They took one look at the RMA and realized it directly threatened their landed gentry patronage and shut up shop there and then. National couldn't even manage the Chch rebuild nor get pricing right for the Akl central rail loop. Remember how National were going to get our extractives sector going on turbocharge to get in on the action with Oz's resource sector? National ended up BANKRUPTING AND SELLING Solid Energy instead and some well known National Party backers did very nicely out of that, thank you very much.

Its more complex than just the RMA

1) Manage the immigration rate down to something sustainable that maximises gdp/capita growth, and takes the pressure on urban growth down to a manageable level

2) Amalgamate all regional and local government authorities into unitary authorities with the smallest being large enough to be financially viable

3) Sunset all existing rules under the RMA with a 10 year sunset, but keep the essence of the RMA (its world class legislation that has been butchered in its implmementation)

4) Sunset all existing land covenants with a 10 year sunset

5) Require the plans (water, regional, district(urban planning) etc) to exist only at the national level

6) Require the plans to be effects based only as was originally intended (no more zoning or density limitations except on an effects basis)

7) Central government to introduce National Policy Statements (backed by policy impact assessments) into the Plans as the initial framework

8) All other plan mechanisms to be at the national level and have to go through policy, rule, or regulatory impact assessment to be justified. Anyone can propose & submit on plan changes.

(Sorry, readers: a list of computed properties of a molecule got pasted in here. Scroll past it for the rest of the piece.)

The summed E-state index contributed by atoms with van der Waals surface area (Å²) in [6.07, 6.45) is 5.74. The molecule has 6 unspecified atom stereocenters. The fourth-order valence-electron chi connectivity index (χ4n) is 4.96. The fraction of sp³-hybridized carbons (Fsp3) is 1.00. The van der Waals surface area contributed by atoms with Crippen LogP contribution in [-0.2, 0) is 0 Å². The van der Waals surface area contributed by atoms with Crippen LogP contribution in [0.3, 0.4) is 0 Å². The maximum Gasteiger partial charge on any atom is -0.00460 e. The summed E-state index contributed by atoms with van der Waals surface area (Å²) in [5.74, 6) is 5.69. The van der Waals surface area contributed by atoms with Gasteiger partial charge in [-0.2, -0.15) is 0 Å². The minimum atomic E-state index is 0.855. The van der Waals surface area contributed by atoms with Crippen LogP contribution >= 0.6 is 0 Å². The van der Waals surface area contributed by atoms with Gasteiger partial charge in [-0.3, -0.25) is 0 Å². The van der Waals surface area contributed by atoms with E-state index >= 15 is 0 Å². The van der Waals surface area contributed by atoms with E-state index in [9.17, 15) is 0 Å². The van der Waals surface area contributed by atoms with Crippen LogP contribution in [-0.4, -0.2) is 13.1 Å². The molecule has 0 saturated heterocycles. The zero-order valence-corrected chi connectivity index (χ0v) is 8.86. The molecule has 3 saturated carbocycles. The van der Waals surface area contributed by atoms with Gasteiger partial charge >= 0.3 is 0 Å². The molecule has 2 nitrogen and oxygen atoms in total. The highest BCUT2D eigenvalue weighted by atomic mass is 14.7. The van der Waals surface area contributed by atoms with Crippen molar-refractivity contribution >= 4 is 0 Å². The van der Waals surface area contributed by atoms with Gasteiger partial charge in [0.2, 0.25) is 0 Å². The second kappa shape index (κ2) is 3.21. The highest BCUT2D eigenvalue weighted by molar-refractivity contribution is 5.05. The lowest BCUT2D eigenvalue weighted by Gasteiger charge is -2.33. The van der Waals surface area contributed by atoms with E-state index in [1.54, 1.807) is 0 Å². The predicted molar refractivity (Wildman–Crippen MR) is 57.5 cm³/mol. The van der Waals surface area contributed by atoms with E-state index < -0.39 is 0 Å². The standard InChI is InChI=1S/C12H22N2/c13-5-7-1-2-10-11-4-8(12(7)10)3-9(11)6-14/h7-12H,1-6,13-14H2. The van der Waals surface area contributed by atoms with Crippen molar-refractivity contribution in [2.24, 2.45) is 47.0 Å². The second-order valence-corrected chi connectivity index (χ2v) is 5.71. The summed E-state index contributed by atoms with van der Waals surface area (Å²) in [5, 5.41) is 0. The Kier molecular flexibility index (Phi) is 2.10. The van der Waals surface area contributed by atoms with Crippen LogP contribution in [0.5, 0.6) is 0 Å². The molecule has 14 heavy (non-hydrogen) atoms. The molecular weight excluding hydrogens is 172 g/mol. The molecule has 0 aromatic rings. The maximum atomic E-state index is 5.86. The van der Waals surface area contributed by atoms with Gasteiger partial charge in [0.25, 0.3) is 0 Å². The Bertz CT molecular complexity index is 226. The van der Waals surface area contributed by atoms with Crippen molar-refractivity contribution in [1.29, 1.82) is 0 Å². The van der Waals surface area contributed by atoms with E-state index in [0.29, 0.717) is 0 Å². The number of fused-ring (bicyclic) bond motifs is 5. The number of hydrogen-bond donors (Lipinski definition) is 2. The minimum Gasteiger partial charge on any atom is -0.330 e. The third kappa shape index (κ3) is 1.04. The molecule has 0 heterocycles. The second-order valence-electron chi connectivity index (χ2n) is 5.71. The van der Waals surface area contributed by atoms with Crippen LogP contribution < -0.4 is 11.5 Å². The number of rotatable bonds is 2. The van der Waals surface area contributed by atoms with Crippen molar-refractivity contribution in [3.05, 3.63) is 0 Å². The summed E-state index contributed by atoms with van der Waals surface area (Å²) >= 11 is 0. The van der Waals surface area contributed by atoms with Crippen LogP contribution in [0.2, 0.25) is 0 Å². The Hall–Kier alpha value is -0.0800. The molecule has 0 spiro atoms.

Great post. Contrasts well with some others.

I think we need a longer look at it - my suggestion is for the next 10 generations to have legal representation, each, at all RMA hearings. And that their utterances be given equal weight. Almost everything would fail, 10:1. That which got through, would be truly long-viewed. But looking upthread, society may never have the cranial largesse to establish such a construct.

Best post of the entire thread, KO. I'd simply include the immediate firing of all Planners who don't have a solid BE (and thus could - Could, maybe, perhaps - be useful in the infrastructure build-out we are gonna need), and the opening of Housing Factories for them to be re-trained in. A swap from the Non-Productive to the Productive sector......from each according to their abilities......

Centralisation of any power almost always results in a worse situation, with more layers of unelected, unanswerable bureaucrats jamming up the process worse efficiency, and naturally operating in a manner that works to grow their power and numbers. Devolution, and decision makers that can be removed by local constituencies if they perform badly or counter to community preferences is a better model. Auckland 'supercity' is a case in point

All your post proves is you have learnt NOTHING in 30 years. Neoliberalism and its "hands off" approach has created our massive housing shortage and under funding of infrastructure. And yet your prescription is more of the same!?

I was today years old when I learned the current RMA and land situation in Auckland is the result of a neoliberal 'hands off' approach.